Platforms like Twitter and Instagram can blur the boundaries between doctors and patients
A tech-empowered urban renaissance is possible—if five challenges can be overcome
Probably not—but it might be part of the solution
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In the last post, we talked about objectivity as a scientific ideal aimed at building a reliable picture of what the world is actually like . We also noted that this goal travels closely with the notion of objectivity as what anyone applying the appropriate methodology could see .
The very concept of risk is tricky. To you and me, it means pretty much what the dictionary says…the probability that something bad might happen. And to us, the part of that definition that most influences how worried a risk makes us feel is the subjective ‘bad’ part, more than the objectively quantifiable likelihood.
Wonder and amazement at the natural world inspire many blog posts, projects, and even careers in science, but it's rare that you'll see wonder break through the soul-crushing passive voice of the scientific literature.
A four-coloring of most of Europe. The 4-color theorem is fairly famous in mathematics for a couple of reasons. First, it is easy to understand: any reasonable map on a plane or a sphere (in other words, any map of our world) can be colored in with four distinct colors, so that no two neighboring countries share a color.Second, computers were instrumental in the proof of the four-color theorem.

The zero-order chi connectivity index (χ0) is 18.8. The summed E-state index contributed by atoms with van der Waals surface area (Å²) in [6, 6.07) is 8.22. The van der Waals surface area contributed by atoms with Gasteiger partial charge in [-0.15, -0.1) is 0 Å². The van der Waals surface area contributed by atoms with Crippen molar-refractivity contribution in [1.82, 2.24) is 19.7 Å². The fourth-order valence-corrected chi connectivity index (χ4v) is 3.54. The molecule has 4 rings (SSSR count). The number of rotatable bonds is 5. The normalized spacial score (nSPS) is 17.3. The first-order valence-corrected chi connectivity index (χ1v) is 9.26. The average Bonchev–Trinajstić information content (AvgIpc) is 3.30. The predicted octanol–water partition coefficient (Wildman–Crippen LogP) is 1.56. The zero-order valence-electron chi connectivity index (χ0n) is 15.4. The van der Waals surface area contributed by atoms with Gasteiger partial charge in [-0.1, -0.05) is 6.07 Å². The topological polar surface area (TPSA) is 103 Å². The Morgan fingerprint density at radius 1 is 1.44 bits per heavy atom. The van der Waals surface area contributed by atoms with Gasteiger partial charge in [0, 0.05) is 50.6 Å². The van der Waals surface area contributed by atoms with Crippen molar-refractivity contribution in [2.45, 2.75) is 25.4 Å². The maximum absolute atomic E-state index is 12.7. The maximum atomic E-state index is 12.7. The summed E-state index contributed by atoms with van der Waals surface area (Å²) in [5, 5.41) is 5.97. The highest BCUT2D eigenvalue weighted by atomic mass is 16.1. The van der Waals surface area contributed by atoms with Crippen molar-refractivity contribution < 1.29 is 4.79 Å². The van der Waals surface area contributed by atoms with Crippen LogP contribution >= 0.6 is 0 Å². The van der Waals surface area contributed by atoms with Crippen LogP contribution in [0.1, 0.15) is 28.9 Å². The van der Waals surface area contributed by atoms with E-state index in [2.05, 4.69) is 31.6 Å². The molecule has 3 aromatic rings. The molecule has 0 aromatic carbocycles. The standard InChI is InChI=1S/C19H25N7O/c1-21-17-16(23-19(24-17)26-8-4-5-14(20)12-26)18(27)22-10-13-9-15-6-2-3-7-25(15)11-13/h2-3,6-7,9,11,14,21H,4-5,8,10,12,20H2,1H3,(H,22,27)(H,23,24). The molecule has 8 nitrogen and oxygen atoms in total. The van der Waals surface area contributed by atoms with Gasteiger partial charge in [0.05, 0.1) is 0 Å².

From a personal essay about interacting with people who have auditory hallucinations, to mosquito males mating with females from other species. Plus “neurosexism,” the possibility of maths killing computers and Spider-Man.
I posted only 4 times in February!!! That is, on A Blog Around The Clock only (not counting the posts on The Network Central, The SA Incubator, Video of the Week, Image of the Week, or editing Guest Blog and Expeditions).
Note: This article originally appeared on AiP on December 13, 2010. It won a Research Blogging Award. It's hard to imagine that knowledge could be lost today.
#SciAmBlogs Thursday - citizen science, Flame Challenge, drone journalism, birth of a volcano, complex brains, and more.
Folio Magazine had a nice article earlier today about Scientific American website, blogs, digital subscriptions, mobile offers, and social media - check it out: Scientific American Sees Digital Boom.Last day of the month?
Last week, the Obama administration issued a directive declaring that scientists have to share the results of their taxpayer funded research. I was happy to hear this, as I have always been a big advocate of sharing (well, my little sister might disagree with the "always" part, but you know what i mean).
Have you ever watched "Mean Girls"? It's one of the movies before Lindsey Lohan really began to let her career slip. She plays Cady, a smart girl, homeschooled by her parents as they lived in Africa until her high school years, where, desperate to fit in AND to "get the guy", she dumbs down her math ability.
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